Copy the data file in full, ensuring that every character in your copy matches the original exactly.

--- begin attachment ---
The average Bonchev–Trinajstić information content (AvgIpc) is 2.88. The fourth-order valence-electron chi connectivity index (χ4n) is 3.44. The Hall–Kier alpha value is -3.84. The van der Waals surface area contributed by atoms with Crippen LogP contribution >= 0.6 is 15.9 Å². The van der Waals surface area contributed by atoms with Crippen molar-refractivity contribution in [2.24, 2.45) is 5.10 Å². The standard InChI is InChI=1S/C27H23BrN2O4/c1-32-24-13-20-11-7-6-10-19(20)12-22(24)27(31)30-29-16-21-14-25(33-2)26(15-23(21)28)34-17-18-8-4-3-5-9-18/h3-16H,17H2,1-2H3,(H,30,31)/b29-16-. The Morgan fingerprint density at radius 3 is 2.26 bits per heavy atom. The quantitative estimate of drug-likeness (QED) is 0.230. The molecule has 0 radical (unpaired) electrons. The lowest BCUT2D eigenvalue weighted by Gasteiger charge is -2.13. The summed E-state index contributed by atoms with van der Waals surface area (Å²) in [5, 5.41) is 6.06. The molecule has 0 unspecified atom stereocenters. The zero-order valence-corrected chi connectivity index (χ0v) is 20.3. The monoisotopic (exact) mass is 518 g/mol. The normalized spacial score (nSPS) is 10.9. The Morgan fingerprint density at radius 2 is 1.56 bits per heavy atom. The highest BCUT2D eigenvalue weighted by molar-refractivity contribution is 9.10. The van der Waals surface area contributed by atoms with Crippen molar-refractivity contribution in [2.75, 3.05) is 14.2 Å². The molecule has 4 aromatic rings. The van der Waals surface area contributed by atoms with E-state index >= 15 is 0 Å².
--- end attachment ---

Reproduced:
The average Bonchev–Trinajstić information content (AvgIpc) is 2.88. The fourth-order valence-electron chi connectivity index (χ4n) is 3.44. The Hall–Kier alpha value is -3.84. The van der Waals surface area contributed by atoms with Crippen LogP contribution >= 0.6 is 15.9 Å². The van der Waals surface area contributed by atoms with Crippen molar-refractivity contribution in [2.24, 2.45) is 5.10 Å². The standard InChI is InChI=1S/C27H23BrN2O4/c1-32-24-13-20-11-7-6-10-19(20)12-22(24)27(31)30-29-16-21-14-25(33-2)26(15-23(21)28)34-17-18-8-4-3-5-9-18/h3-16H,17H2,1-2H3,(H,30,31)/b29-16-. The Morgan fingerprint density at radius 3 is 2.26 bits per heavy atom. The quantitative estimate of drug-likeness (QED) is 0.230. The molecule has 0 radical (unpaired) electrons. The lowest BCUT2D eigenvalue weighted by Gasteiger charge is -2.13. The summed E-state index contributed by atoms with van der Waals surface area (Å²) in [5, 5.41) is 6.06. The molecule has 0 unspecified atom stereocenters. The zero-order valence-corrected chi connectivity index (χ0v) is 20.3. The monoisotopic (exact) mass is 518 g/mol. The normalized spacial score (nSPS) is 10.9. The Morgan fingerprint density at radius 2 is 1.56 bits per heavy atom. The highest BCUT2D eigenvalue weighted by molar-refractivity contribution is 9.10. The van der Waals surface area contributed by atoms with Crippen molar-refractivity contribution in [2.75, 3.05) is 14.2 Å². The molecule has 4 aromatic rings. The van der Waals surface area contributed by atoms with E-state index >= 15 is 0 Å².